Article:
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That violation pales in comparison to a bounty of up to $50,000 over the last three seasons that rewarded players for knocking targeted opponents out of games. The Saints can expect heavier sanctions than those given the Patriots, with suspensions likely for Loomis and Payton and a seven-figure fine for the organization.

“I don’t think there can be a limited focus _ if the league only is looking to penalize players and coaches,” said George Martin, executive director of NFL Alumni and a former player, adding: “It is kind of shocking it still goes on in this time and age.

“The organization has to take responsibility for it because it took place under their jurisdiction,” he said. “The league needs to do whatever it takes in the way of discipline to make sure this is stemmed.”

John Lynch, an outstanding safety for 16 seasons, once was fined $75,000 for a hit on Indianapolis tight end Dallas Clark. Lynch was one of the hardest and surest tacklers in the NFL. He is just as sure that Goodell will hand out hefty punishments.

“I would expect this to be pretty severe and harsh because of the direction the commissioner has taken in making player safety if not his top initiative, then one of them,” Lynch said. “If this is true, as blatant as this is, and to have a coach out there saying, `You knock this guy out of the game. Get him taken off on a cart. Here is the monetary reward,’ you need a severe and harsh punishment.”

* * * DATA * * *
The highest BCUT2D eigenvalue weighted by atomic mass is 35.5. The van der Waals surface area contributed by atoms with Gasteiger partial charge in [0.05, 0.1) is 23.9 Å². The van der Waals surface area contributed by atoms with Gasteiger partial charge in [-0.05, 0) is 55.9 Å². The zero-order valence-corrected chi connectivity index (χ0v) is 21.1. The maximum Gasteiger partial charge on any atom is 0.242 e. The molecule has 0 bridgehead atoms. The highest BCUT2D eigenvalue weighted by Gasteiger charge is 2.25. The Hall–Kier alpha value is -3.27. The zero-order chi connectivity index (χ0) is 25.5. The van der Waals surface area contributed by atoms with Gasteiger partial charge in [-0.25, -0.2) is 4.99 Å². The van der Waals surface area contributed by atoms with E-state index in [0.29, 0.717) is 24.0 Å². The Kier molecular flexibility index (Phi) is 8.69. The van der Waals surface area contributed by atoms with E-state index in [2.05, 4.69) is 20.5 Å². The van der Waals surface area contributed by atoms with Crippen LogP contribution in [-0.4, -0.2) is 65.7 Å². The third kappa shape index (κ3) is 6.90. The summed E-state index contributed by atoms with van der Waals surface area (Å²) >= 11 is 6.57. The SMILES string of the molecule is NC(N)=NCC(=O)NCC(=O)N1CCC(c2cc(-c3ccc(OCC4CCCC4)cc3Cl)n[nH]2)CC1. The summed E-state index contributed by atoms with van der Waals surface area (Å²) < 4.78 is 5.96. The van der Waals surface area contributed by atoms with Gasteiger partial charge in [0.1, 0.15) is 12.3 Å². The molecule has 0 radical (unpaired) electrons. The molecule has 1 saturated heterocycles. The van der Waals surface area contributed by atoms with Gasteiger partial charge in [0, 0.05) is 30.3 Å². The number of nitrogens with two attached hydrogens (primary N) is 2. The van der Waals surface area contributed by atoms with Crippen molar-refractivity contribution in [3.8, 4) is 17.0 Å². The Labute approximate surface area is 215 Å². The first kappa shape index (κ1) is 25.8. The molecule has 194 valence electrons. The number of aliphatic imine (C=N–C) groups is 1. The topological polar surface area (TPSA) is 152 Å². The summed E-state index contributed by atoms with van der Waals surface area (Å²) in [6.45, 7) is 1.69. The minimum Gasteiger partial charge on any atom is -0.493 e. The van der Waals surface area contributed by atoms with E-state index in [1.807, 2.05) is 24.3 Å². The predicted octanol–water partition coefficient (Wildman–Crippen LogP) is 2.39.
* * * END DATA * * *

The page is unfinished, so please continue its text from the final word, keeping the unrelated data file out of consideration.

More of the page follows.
That coach has been identified by the league as Williams, who could face a year’s suspension and a six-figure fine. Maybe more.

The Rams would not say Tuesday what duties Williams currently is performing.

“Coach Williams has shown contrition for his actions and continues to cooperate with the NFL in this investigation,” Rams GM Kevin Demoff told the St. Louis Post-Dispatch. “Out of respect for the NFL’s ongoing process, we will refrain from commenting until the league has come to a final decision on all aspects of this matter.”

Williams could turn to the NFL Coaches Association for help. Its executive director, David Cornwell, was concerned about individual coaches being singled out.

“As this matter unfolds,” Cornwell said, “I will work with our executive committee to protect the interests of individual coaches without compromising the NFLCA’s fundamental belief that fair play and sportsmanship begins with the men who teach the game.”

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AP Sports Writer Brett Martel in New Orleans contributed to this story.